Monday, April 24, 2017

Divorced Catholics are the illegal aliens of the Catholic Church. Perhaps they will all go to hell along with the priests who denied them communion.

I lived in Houston for six years--a lovely city. During my time there I got to know several undocumented immigrants--or to use a less politically correct term--illegal aliens. Every illegal immigrant I knew was a hard-working, law abiding individual. Several were practicing Catholics and some had families.

But an undocumented immigrant's life is different from the life of a citizen. A traffic stop, a minor misunderstanding, an encounter with an unsympathetic police officer--any small incident can turn an illegal immigrant's life upside down and trigger the process of deportation.

If you want to visualize just how tenuous an undocumented immigrant's life is, watch The Visitor, a terrific movie starring Richard Jenkins, Haaz Sleiman, and Danai Gurira.  Sleiman plays Tarek, an undocumented Syrian living in New York City. One minute everything is fine and then Tarek is wrongly accused of jumping a turnstile in a New York subway station. Two plainclothes police officers arrest him, and he is whisked away to a detention center. Eventually he is deported back to Syria.

Although I wouldn't press the point too strongly, divorced Catholics are the undocumented aliens of the Catholic Church. According to Catholic doctrine, divorced people may not receive the sacraments of the Church unless they live a celibate life.

Divorced Catholics who wish to remarry or divorced persons who wish to become Catholics must have their marriage annulled by a diocesan tribunal, an expensive, time-consuming and humiliating process. Unless they are able to prove their prior marriage was not a true marriage at all, their annulment application will be denied.

The annulment process is truly bizarre, a throwback, one might say, to the Spanish Inquisition. I am told a majority of annulment applications are denied, but I have heard stories about people getting an annulment simply by writing a large check to the Catholic Church. And I know it is possible to get a marriage annulled even if there are children from the union.  One woman I know got an annulment of her marriage even though she and her husband had been married more than 15 years and had four children together.

Most Catholic skip the annulment process altogether and continue to receive the sacraments--or at least the Sacrament of Communion. Sympathetic priests sometimes counsel there is a "local solution" to divorce and that Catholics can receive communion if they make a good confession. Other priests say this is nonsense; and no bishop, as far as I know, endorses the idea of a local solution.

Thus, divorced Catholics reside in the Catholic community like undocumented immigrants. Year after year, they attend Mass, make financial contributions, and volunteer in Catholic works of charity.  Just as undocumented immigrants begin to feel like American citizens, divorced Catholics begin to feel they are Catholics in good standing. Indeed, sympathetic parish churches might be described as"sanctuary cities" for divorced Catholics.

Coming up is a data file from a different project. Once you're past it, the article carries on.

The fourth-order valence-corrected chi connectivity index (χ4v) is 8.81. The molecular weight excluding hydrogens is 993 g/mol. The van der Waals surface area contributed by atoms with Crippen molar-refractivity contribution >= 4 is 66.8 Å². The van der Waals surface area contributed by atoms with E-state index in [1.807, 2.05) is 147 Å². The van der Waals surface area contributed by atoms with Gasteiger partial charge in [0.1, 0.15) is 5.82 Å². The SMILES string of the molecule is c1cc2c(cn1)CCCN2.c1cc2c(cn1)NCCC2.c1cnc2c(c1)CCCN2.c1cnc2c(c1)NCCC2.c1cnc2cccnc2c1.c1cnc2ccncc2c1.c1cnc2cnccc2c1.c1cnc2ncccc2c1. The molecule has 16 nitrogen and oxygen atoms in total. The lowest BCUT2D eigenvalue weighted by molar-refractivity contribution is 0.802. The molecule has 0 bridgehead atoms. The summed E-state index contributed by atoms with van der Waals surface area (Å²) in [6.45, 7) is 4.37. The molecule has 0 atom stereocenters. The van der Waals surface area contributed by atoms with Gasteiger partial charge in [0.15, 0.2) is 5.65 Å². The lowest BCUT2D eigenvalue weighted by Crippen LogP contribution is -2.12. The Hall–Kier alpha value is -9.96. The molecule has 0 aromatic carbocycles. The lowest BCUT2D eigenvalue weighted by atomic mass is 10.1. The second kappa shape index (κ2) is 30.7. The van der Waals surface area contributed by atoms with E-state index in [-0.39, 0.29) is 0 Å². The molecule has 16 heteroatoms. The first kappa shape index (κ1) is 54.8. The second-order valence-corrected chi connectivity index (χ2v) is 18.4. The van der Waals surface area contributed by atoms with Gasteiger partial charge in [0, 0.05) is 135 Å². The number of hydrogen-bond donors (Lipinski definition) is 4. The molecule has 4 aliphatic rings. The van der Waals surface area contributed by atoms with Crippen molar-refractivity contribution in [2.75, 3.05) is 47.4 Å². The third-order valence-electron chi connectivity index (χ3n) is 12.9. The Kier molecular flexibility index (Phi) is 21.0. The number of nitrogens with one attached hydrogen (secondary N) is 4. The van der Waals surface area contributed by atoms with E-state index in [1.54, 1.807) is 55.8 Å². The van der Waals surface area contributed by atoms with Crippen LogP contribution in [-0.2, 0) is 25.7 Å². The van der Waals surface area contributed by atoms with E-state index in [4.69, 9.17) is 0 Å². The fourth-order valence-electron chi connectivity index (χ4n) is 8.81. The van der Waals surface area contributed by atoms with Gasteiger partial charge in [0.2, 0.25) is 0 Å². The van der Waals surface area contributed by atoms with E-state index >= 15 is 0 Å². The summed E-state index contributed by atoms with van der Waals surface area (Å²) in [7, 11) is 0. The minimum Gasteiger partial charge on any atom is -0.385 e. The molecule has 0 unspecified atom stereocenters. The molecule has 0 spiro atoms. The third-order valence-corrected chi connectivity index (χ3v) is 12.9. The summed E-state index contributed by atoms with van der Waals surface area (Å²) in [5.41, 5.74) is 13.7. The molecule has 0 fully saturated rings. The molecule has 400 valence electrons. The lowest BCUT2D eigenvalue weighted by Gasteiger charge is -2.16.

But then one day, a priest of the old school finds them out and tells them they are forbidden to receive communion or go to confession unless they obtain an annulment.  Much like Tarek in The Visitor, they are whisked into  spiritual detention; and for all practical purposes, they are kicked out of the Church.

It would be pleasant to believe that the priests who condemn divorced Catholics are the Church's best priests;  but in fact, they are the worst.  The priest who denied me the sacraments was one of the priests who tried to cover up child rape by a fellow priest years ago.

I know many divorced Catholics who have left the Catholic Church because of the Church's harsh official stance on divorce. They come to realize that for many priests and bishops, the thief on the cross, the woman at the well, the adulteress Jesus forgave--all those Bible stories are simply tales for the nursery.

In fact, in the minds of many Catholic priests and prelates, the Catholic Church is not the Bride of Christ. Rather, it is an exclusive civic organization, much like the old whites-only country clubs where only the "best people" were allowed to play golf.

Pope Francis would like to bring divorced Catholics back into the Community of Faith, but even Pope Francis, a truly holy man, cannot overcome the mean-spiritedness of a large segment of the Catholic clergy,

Monsignor Richard Mouton was the spiritual cop who tried to deport me from the Catholic faith. I imagine he believes I will burn in hell for going to communion more than a thousand times before I got picked up in a random traffic stop in a communion booth.

And perhaps Monsignor Mouton is right. If so, the most frightening aspect of this prospect is the sure certainty that I will share a cell in Hades with Monsignor Mouton himself.

The Visitor

Saturday, April 15, 2017

Governor Cuomo's plan to offer free public college education for New Yorkers will wreck private colleges in the Empire State

Like Bernie Sanders, I buy my clothes at Joseph A. Banks, where almost everything Banks sells is on sale almost all the time. For example, Joseph A. Banks sells very good men's dress shirts for $89, but this week they are on sale for 2 for $89.